But as the elephant was brought to my mind again by that email (which, incidentally, is still unwritten…), I could suddenly envisage what the mini elephant might look like. Could there be a pair of elephants, facing each other, one with the lattice and one with the flowers? Or if you couldn’t fit two of them on one favour card, perhaps half the cards could have the lattice one facing one way, and the other half the floral one facing the other way. Diversity in symmetry, or something like that.

So I got to work drawing and redrawing and mirroring and resizing, and getting my boxes of hand-dyed stranded cottons and silks out, and now I can’t wait for my stitching time after dinner to get to work on a baby elephant or two. Hurray for a stimulating pachyderm!

Mini variations on an elephant

Finishing an elephant, 2nd attempt

The Wedding Elephant. It got finished in time. Just. And not quite the way I wanted. But I liked the stitching, and the card looked fine in spite of its rocky history, so I wanted one for myself as well – and as a model for Mabel’s Fancies in case anyone else thinks an elephant with a date is rather a nice way of commemorating a special occasion. As with the first Wedding Elephant, the stitching went well. I used Chameleon’s Shades of Africa silks this time, in rather pleasing apple green, coral pink and buttery yellow shades, and being overdyed Soie d’Alger, they are extremely nice to stitch with. But now for the finishing.

I’m going for a slightly different approach this time: I’ve sandwiched together the Normandie-fabric-with-elephant and a green felt backing in a nice roomy hoop, and will work a rectangle of stitches around the elephant. The next step is to add buttons. Unfortunately I have only one of those nice wooden flower buttons left, and I can’t remember where I bought them (well, at the K&S show, but I can’t remember the company), so I had a rummage through my stash and through the button collection of our local fabric shop. I came up with three possibles, all floral: shiny green sequins, largish light yellow pearlescent buttons, and small and fairly plain yellow-shading-into-a-white-centre buttons. Trying them all out with the stitching the sequins were rather too blingy and overpowering, and the pearlescent buttons just that bit too large and noticeable, so I’ll be using the self-effacing little flowers on the right.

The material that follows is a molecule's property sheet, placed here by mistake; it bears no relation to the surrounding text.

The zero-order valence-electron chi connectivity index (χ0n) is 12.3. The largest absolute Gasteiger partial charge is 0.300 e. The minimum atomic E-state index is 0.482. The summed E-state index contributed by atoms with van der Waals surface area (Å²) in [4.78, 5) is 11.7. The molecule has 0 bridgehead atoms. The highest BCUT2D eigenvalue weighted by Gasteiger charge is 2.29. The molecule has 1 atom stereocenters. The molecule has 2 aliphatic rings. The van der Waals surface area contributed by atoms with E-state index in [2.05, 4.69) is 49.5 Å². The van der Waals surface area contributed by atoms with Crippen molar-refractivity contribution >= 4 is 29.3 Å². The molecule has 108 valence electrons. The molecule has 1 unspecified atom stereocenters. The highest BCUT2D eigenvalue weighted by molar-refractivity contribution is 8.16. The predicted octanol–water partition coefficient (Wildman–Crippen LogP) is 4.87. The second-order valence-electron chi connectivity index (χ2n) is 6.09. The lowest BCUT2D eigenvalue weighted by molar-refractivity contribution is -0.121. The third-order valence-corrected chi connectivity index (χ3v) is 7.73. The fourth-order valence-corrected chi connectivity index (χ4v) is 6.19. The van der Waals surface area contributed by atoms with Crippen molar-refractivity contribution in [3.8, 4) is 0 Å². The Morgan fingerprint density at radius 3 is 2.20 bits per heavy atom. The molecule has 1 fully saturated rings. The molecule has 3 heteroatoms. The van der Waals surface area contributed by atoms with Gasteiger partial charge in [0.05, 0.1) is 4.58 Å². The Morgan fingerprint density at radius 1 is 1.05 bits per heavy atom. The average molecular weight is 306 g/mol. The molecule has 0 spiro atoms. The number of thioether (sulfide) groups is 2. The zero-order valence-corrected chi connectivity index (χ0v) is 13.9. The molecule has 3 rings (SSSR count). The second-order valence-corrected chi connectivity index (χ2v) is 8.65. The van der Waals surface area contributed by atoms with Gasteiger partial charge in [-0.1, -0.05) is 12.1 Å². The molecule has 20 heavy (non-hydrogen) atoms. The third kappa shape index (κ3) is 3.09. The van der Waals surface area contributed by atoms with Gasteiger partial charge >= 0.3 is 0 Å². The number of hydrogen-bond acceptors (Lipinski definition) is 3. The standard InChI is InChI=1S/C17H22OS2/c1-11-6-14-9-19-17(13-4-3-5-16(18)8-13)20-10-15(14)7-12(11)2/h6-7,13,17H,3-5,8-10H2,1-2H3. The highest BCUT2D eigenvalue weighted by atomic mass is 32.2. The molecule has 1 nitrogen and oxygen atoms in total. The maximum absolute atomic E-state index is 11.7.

The second Wedding Elephant with its felt backing A choice of buttons and sequins

Having attached the buttons I will then take the sandwich out of the hoop, cut the Normandie about ¼” outside the stitched border, and fray it. Unlike the first elephant it should not fall apart whatever stitch I use, as it will be attached to the felt. I like that sort of safety net! Then cut the felt with pinking shears about ½” outside the edge of the fabric, and we should have a Presentable Elephant. Fingers crossed…

An elephant unravels – almost

Well, the wedding was festive, the bride lovely, the bridegroom handsome, the weather wet but nobody let that get them down, and the Wedding Elephant was finished in time – though not quite as originally intended.

All went well initially. The elephant itself, including the wording, the date and the decorative lattice, was finished on Tuesday, and apart from the placement of one of the flowers I was quite happy with the result.

The Wedding Elephant finished

On Wednesday evening I wouldn’t have any time to stitch, so I had to snatch some time during the day to do the finishing. A line of pale yellow stem stitch as a border, then cut 3-4mm around that and unravel to make a fringe, then sew onto a card using four wooden floral buttons. That way, no glue or other adhesive would be needed, which might be better if the happy couple decided to keep the card for any length of time. I know that stem stitch (or back stitch, which is what it looks like on the back) isn’t the most obvious stitch to keep fabric from fraying, but as it wouldn’t be handled much I figured it would be secure enough. That was the plan.

A stem stitch border Cutting around the border